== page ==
The Dapr open source distributed runtime is nearing a 1.0 release, possibly by the end of the year, noted Mark Chmarny, Microsoft principal program manager in the office of the Azure CTO, in a Cloud Native Computing Foundation Webinar held earlier this month.
It will be a timely release of a much-needed technology for the cloud native community. Introduced a year ago by Microsoft, Dapr (Distributed Application Runtime) tackles one of the toughest issues with distributed computing, namely how to make it easy enough for developers to use, without getting them bogged down in configuring all the supporting infrastructure necessary for the microservices components to interact with one another in a dynamic environment. It sets the stage for the much-desired multicloud operations, where it provides a single interface for developers to build apps that may move around, or even span, multiple commercial cloud services. And perhaps most importantly, it gives developers an easy abstraction for using Kubernetes.
Dapr allows the developer to write a single application that can run on multiple platforms — be they the cloud, bare metal, an internal Kubernetes deployment — by way of a standardized API. The API offers the most common usage patterns with distributed applications, such as service invocation, resource binding, state management, Pub/Sub, virtual actors, observability, and so on. These can serve as the basic building blocks for applications.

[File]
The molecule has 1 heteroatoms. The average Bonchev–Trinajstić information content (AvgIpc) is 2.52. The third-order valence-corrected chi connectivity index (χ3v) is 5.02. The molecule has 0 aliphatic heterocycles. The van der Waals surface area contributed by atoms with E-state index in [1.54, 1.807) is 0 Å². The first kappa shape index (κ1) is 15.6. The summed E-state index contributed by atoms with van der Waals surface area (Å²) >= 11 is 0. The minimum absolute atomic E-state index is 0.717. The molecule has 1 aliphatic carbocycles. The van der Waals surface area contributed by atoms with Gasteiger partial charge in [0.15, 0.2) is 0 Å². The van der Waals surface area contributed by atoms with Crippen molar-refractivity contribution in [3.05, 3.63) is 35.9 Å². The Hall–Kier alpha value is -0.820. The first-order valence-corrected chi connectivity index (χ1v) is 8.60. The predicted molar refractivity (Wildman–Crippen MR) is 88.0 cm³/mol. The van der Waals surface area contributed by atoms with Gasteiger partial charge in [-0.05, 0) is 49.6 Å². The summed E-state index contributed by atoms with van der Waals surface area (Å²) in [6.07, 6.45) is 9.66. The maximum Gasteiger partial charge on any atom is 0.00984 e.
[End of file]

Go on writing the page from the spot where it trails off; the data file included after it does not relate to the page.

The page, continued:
“Once registered in Dapr, a component is automatically accessible by way of the API,” Chmarny said.
Any language could be used, and calls across the components are made by http or gRPC, and offers telemetry across different components with no spans.
“Dapr really tries to meet the developers where they are,” Chmarny said.
This last point is especially valuable given the challenges in getting developers to understand how to use Kubernetes.
“When somebody’s creating a deployment for Kubernetes, they’re mixing application developer concerns in with operator concerns, in with infrastructure operator concerns. And so, as a developer authoring one of these manifests, you’ve got to know all of these different concepts related to the infrastructure, which distract you from your core goal, which is to define the application,” said Microsoft Azure Chief Technology Officer Mark Russinovich in a talk earlier this year.
In his talk, Russinovich demonstrated how to run a single application, with only minor configuration tweaks, on three different platforms: Azure, Amazon Web Services and a cluster of Raspberry Pis running on stage.
Behind the scenes, K8s manages Dapr through two customer resource definitions and four system pods, for sidecar injection, actor placements and certificate management and other duties. Dapr is an event-driven architecture, meaning an event must trigger an application, from Kafka or SQS, as well as through outside APIs, such as Twitter or Twilio.
Each microservice within the overall application communicates exclusively with a dedicated Dapr sidecar. “Dapr executes the functionality on behalf of the application,” Chmarny said. The application doesn’t even need to know about Dapr. With Kubernetes, linking a sidecar to an application is simple, merely adding the annotation to the YAML deployment file. A developer can switch between two service busses, say RabbitMQ and Redis, with no change in actual code, Chmarny demonstrated.
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